I started the white coat ceremony here at the University of
Minnesota, said Vercellotti, who is also a member of the HemOnc
Today Editorial Board. It has now become a milestone in the
education of physicians here. It occurs in the first year of medical school and
sets the tone for their commitment to professionalism and humanism.
Biren Saraiya, MD, assistant professor of medicine at the University
of Medicine and Dentistry of New Jersey and a member of the HemOnc
Today Editorial Board, got his first white coat during a white coat
ceremony. He said that he first realized the value and responsibility of the
white coat when he saw his first patient. As part of a community service
project for first-year medical students I was assigned to work with an elderly
woman who was undergoing chemotherapy for her cancer, Saraiya said in an
interview. I believe that because of the white coat, she opened up to me
and talked about her fears and expectations. It allowed an unprecedented access
to a patients innermost thoughts. Along with that access came the
responsibility of helping her in the best way possible.
Despite this, there are some critics of the white coat. Some may view the
white coat as a negative barrier between physicians and their patients and
their ability to effectively communicate. Conditions such as white-coat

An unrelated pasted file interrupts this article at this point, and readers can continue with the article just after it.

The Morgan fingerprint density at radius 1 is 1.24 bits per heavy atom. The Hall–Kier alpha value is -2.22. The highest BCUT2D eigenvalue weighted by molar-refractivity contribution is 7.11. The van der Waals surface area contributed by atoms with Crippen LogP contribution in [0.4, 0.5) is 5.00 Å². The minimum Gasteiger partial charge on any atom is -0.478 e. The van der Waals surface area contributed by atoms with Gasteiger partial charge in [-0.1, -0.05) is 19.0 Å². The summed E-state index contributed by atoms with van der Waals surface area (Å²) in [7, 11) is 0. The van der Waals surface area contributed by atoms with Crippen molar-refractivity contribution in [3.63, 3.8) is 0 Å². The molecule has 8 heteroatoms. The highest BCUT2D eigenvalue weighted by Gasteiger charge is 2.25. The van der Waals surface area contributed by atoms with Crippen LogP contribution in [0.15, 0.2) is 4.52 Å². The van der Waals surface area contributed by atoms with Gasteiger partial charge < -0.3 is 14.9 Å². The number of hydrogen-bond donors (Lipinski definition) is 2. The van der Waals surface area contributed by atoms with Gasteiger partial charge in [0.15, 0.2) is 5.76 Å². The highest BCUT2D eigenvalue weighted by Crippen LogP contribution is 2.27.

hypertension suggest that patients may be intimidated by physicians.
Additionally, although they were originally meant to represent a sense of
cleanliness, study results have shown that they may in fact represent quite the
opposite. Instead of being a barrier to infection, they may carry infection
from one patient to another. In 2007, guidelines were issued in the United
Kingdom that encouraged physicians to stop wearing their white coats,
long-sleeved shirts and neckties, all in an attempt to reduce the spread of
No matter if you are a proponent for or against physicians wearing the white
coat, it is difficult to deny that it remains an enduring and universally
recognized symbol of the profession. by Leah Lawrence
For more information:
- Brandt LJ. On the value of an old dress code in the new millennium.
Arch Intern Med. 2003;163:1277-1281.
- Jones VA. The white coat: Why not follow suit? JAMA.
- Van Der Weyden MB. White coats and the medical profession. Med J